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Civil-Comp Proceedings
ISSN 1759-3433
CCP: 98
Edited by: J. Pombo
Paper 75

The Influence of Modelling of the Suspension Components on the Virtual Homologation of a Railway Vehicle

L. Mazzola, S. Alfi and S. Bruni

Dipartimento di Meccanica, Politecnico di Milano, Italy

Full Bibliographic Reference for this paper
L. Mazzola, S. Alfi, S. Bruni, "The Influence of Modelling of the Suspension Components on the Virtual Homologation of a Railway Vehicle", in J. Pombo, (Editor), "Proceedings of the First International Conference on Railway Technology: Research, Development and Maintenance", Civil-Comp Press, Stirlingshire, UK, Paper 75, 2012. doi:10.4203/ccp.98.75
Keywords: virtual homologation, damper models.

The accuracy and reliability of virtual homologation are not only affected by the use of a proper numerical process to virtually reproduce a line test, but also greatly depend on the accuracy of the multi-body (MB) model used in the virtual homologation process. This is clearly one major issue with exploring the possibilities for virtual homologation, since the accuracy of MB models based on the most updated techniques could be easily hindered by the use of inadequate models for suspension components.

This paper investigates the importance of component modelling when dealing with virtual homologation. The damper component is considered in this paper, being one of the most important components in the vehicle dynamic. Comfort, safety and stability issues generally involve the performance of dampers, mainly the component is critical when referring to stability behaviour.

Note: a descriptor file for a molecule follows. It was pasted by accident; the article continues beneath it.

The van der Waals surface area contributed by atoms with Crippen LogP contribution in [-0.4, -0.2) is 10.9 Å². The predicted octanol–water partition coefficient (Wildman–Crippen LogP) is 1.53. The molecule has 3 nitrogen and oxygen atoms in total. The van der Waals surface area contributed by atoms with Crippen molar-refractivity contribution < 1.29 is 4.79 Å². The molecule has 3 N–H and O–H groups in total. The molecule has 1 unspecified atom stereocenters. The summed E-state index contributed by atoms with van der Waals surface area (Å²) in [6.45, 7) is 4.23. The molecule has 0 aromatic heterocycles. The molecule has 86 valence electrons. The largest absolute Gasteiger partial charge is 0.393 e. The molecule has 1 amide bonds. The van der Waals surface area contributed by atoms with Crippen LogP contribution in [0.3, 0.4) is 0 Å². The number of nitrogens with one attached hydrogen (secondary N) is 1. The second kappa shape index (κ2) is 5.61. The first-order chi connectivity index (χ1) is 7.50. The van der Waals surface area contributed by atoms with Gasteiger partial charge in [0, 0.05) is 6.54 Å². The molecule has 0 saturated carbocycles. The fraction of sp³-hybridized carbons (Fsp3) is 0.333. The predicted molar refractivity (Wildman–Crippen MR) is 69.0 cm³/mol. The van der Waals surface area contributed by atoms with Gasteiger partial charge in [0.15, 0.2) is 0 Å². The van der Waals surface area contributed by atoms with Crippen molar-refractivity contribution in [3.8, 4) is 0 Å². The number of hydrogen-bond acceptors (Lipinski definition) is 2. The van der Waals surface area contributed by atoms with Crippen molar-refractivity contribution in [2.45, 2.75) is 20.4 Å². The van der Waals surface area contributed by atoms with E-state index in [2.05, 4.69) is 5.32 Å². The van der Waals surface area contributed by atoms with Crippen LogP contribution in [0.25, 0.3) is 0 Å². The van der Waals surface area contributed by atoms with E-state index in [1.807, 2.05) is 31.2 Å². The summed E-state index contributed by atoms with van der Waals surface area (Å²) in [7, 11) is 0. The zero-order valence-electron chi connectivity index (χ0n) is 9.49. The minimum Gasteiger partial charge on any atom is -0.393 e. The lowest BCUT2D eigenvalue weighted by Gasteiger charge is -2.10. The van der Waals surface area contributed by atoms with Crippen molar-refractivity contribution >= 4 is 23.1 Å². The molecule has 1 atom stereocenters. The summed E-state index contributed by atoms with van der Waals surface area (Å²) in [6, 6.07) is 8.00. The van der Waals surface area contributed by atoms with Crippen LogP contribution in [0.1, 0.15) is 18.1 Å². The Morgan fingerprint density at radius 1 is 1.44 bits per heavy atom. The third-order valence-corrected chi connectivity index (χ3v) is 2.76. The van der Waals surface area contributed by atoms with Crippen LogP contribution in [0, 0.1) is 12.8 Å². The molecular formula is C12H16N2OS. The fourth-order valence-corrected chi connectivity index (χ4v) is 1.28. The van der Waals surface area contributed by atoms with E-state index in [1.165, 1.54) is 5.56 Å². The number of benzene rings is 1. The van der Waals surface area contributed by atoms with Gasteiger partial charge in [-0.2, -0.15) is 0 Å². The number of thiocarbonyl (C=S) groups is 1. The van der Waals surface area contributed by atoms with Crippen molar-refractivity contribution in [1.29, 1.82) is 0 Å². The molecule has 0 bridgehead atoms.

An additional key issue, highlighted in the paper, in the definition of a reliable virtual homologation process is the identification of the model parameters, which can be carried out either based on suppliers' data, or on laboratory measurements. Infact sometimes unfortunately the use of data coming from suppliers is not sufficient to guarantee the model a good level of accuracy.

In this paper, firstly a characterisation of the oil damper is proposed by means of experimental tests. General information on this component in the design stage is often incomplete, i.e. component stiffness associated with damper flexibility is frequently unknown. Experiments, carried out accounting for the component working conditions and standard requirements, are demonstrated to be extremely useful at the design stage because they are able to provide useful information on the component performances.

Subsequently two different types of models (i.e. a linear Maxwell model and a non-linear Maxwell model) are defined in order to account both for a frequency dependent behaviour identified during testing and for non-linearities in the component behaviour (e.g. lamination valve). Additionally the proposed models are contemporarily efficient from a computational point of view as well as numerically robust.

The models are compared and differences quantified and evaluated. A procedure for model parameter identification based on experimental data is proposed and tested. Finally based on the experimental force-velocity diagram the non-linear Maxwell model is adopted to replicate the behaviour of a secondary vertical damper, the results are compared with experiments and show a good agreement.

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